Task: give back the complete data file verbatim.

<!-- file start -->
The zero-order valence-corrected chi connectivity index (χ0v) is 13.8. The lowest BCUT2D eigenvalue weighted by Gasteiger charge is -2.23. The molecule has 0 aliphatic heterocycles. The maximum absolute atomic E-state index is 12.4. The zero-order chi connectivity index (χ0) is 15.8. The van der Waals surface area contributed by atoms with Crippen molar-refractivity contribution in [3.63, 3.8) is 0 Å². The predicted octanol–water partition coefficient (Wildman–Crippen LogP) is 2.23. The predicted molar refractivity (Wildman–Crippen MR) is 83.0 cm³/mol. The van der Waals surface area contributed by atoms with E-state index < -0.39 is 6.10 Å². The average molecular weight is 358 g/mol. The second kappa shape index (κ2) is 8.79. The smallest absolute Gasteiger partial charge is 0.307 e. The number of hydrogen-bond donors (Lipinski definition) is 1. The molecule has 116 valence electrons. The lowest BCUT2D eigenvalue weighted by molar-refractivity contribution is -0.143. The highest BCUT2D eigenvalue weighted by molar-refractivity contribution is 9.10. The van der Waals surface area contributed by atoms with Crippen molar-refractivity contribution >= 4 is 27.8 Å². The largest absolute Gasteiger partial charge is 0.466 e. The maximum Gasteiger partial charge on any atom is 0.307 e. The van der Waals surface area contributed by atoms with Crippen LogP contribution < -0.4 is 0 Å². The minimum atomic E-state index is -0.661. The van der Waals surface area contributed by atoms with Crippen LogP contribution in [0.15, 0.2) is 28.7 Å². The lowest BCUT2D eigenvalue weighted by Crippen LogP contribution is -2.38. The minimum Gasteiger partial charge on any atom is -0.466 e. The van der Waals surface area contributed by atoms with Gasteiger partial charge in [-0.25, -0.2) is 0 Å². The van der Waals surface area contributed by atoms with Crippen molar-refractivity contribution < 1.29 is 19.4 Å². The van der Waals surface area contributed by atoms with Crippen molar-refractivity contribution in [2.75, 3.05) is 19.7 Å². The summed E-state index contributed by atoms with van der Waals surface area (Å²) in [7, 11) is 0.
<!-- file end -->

The zero-order valence-corrected chi connectivity index (χ0v) is 13.8. The lowest BCUT2D eigenvalue weighted by Gasteiger charge is -2.23. The molecule has 0 aliphatic heterocycles. The maximum absolute atomic E-state index is 12.4. The zero-order chi connectivity index (χ0) is 15.8. The van der Waals surface area contributed by atoms with Crippen molar-refractivity contribution in [3.63, 3.8) is 0 Å². The predicted octanol–water partition coefficient (Wildman–Crippen LogP) is 2.23. The predicted molar refractivity (Wildman–Crippen MR) is 83.0 cm³/mol. The van der Waals surface area contributed by atoms with E-state index < -0.39 is 6.10 Å². The average molecular weight is 358 g/mol. The second kappa shape index (κ2) is 8.79. The smallest absolute Gasteiger partial charge is 0.307 e. The number of hydrogen-bond donors (Lipinski definition) is 1. The molecule has 116 valence electrons. The lowest BCUT2D eigenvalue weighted by molar-refractivity contribution is -0.143. The highest BCUT2D eigenvalue weighted by molar-refractivity contribution is 9.10. The van der Waals surface area contributed by atoms with Crippen molar-refractivity contribution >= 4 is 27.8 Å². The largest absolute Gasteiger partial charge is 0.466 e. The maximum Gasteiger partial charge on any atom is 0.307 e. The van der Waals surface area contributed by atoms with Crippen LogP contribution < -0.4 is 0 Å². The minimum atomic E-state index is -0.661. The van der Waals surface area contributed by atoms with Crippen LogP contribution in [0.15, 0.2) is 28.7 Å². The lowest BCUT2D eigenvalue weighted by Crippen LogP contribution is -2.38. The minimum Gasteiger partial charge on any atom is -0.466 e. The van der Waals surface area contributed by atoms with Gasteiger partial charge in [-0.25, -0.2) is 0 Å². The van der Waals surface area contributed by atoms with Crippen molar-refractivity contribution < 1.29 is 19.4 Å². The van der Waals surface area contributed by atoms with Crippen molar-refractivity contribution in [2.75, 3.05) is 19.7 Å². The summed E-state index contributed by atoms with van der Waals surface area (Å²) in [7, 11) is 0.